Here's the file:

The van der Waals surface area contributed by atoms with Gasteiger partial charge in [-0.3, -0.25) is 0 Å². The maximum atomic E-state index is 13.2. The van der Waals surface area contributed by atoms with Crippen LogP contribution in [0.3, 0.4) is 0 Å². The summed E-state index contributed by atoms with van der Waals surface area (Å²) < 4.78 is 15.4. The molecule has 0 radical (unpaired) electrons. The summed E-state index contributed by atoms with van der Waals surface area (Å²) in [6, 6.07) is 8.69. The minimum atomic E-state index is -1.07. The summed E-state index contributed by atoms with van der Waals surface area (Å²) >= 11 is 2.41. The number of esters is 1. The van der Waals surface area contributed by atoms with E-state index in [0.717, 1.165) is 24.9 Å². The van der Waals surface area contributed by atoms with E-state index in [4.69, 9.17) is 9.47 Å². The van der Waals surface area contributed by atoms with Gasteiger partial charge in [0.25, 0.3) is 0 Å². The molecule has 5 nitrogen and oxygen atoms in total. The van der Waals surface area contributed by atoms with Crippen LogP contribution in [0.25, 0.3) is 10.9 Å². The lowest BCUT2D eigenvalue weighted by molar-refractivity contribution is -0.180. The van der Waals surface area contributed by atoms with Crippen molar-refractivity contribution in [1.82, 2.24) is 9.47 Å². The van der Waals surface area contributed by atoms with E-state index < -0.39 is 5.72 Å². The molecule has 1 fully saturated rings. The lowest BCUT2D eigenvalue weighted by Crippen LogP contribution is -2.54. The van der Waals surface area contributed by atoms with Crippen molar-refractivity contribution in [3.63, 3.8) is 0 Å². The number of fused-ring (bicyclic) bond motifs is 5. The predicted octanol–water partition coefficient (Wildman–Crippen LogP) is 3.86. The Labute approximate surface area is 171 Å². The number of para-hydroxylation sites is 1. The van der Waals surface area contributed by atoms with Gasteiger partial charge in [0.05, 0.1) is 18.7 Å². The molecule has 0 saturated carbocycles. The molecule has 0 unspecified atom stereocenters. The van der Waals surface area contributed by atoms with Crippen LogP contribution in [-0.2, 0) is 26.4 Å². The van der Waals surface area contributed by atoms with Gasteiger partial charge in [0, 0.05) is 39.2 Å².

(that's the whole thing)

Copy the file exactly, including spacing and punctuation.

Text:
The van der Waals surface area contributed by atoms with Gasteiger partial charge in [-0.3, -0.25) is 0 Å². The maximum atomic E-state index is 13.2. The van der Waals surface area contributed by atoms with Crippen LogP contribution in [0.3, 0.4) is 0 Å². The summed E-state index contributed by atoms with van der Waals surface area (Å²) < 4.78 is 15.4. The molecule has 0 radical (unpaired) electrons. The summed E-state index contributed by atoms with van der Waals surface area (Å²) in [6, 6.07) is 8.69. The minimum atomic E-state index is -1.07. The summed E-state index contributed by atoms with van der Waals surface area (Å²) >= 11 is 2.41. The number of esters is 1. The van der Waals surface area contributed by atoms with E-state index in [0.717, 1.165) is 24.9 Å². The van der Waals surface area contributed by atoms with E-state index in [4.69, 9.17) is 9.47 Å². The van der Waals surface area contributed by atoms with Gasteiger partial charge in [0.25, 0.3) is 0 Å². The molecule has 5 nitrogen and oxygen atoms in total. The van der Waals surface area contributed by atoms with Crippen LogP contribution in [0.25, 0.3) is 10.9 Å². The lowest BCUT2D eigenvalue weighted by molar-refractivity contribution is -0.180. The van der Waals surface area contributed by atoms with Crippen molar-refractivity contribution in [1.82, 2.24) is 9.47 Å². The van der Waals surface area contributed by atoms with E-state index < -0.39 is 5.72 Å². The molecule has 1 fully saturated rings. The lowest BCUT2D eigenvalue weighted by Crippen LogP contribution is -2.54. The van der Waals surface area contributed by atoms with Crippen molar-refractivity contribution in [3.63, 3.8) is 0 Å². The number of fused-ring (bicyclic) bond motifs is 5. The predicted octanol–water partition coefficient (Wildman–Crippen LogP) is 3.86. The Labute approximate surface area is 171 Å². The number of para-hydroxylation sites is 1. The van der Waals surface area contributed by atoms with Gasteiger partial charge in [0.05, 0.1) is 18.7 Å². The molecule has 0 saturated carbocycles. The molecule has 0 unspecified atom stereocenters. The van der Waals surface area contributed by atoms with Crippen LogP contribution in [-0.2, 0) is 26.4 Å². The van der Waals surface area contributed by atoms with Gasteiger partial charge in [0, 0.05) is 39.2 Å².